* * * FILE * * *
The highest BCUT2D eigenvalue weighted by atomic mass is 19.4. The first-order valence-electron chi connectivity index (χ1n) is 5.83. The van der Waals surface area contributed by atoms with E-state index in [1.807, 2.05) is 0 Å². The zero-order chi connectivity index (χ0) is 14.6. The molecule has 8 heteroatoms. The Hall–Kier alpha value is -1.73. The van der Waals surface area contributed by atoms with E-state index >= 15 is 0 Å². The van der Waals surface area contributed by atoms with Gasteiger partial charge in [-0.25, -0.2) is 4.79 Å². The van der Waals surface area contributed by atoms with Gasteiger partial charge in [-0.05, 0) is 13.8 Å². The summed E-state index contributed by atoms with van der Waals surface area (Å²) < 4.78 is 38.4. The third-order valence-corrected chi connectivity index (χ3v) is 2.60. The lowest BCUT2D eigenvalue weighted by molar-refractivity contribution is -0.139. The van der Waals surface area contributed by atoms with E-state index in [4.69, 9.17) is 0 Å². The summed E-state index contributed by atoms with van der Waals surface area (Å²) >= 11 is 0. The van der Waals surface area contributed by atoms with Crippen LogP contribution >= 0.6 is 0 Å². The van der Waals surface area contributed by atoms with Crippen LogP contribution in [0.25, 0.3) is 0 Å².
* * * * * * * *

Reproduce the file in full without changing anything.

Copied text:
The highest BCUT2D eigenvalue weighted by atomic mass is 19.4. The first-order valence-electron chi connectivity index (χ1n) is 5.83. The van der Waals surface area contributed by atoms with E-state index in [1.807, 2.05) is 0 Å². The zero-order chi connectivity index (χ0) is 14.6. The molecule has 8 heteroatoms. The Hall–Kier alpha value is -1.73. The van der Waals surface area contributed by atoms with E-state index >= 15 is 0 Å². The van der Waals surface area contributed by atoms with Gasteiger partial charge in [-0.25, -0.2) is 4.79 Å². The van der Waals surface area contributed by atoms with Gasteiger partial charge in [-0.05, 0) is 13.8 Å². The summed E-state index contributed by atoms with van der Waals surface area (Å²) < 4.78 is 38.4. The third-order valence-corrected chi connectivity index (χ3v) is 2.60. The lowest BCUT2D eigenvalue weighted by molar-refractivity contribution is -0.139. The van der Waals surface area contributed by atoms with E-state index in [4.69, 9.17) is 0 Å². The summed E-state index contributed by atoms with van der Waals surface area (Å²) >= 11 is 0. The van der Waals surface area contributed by atoms with Crippen LogP contribution >= 0.6 is 0 Å². The van der Waals surface area contributed by atoms with Crippen LogP contribution in [0.25, 0.3) is 0 Å².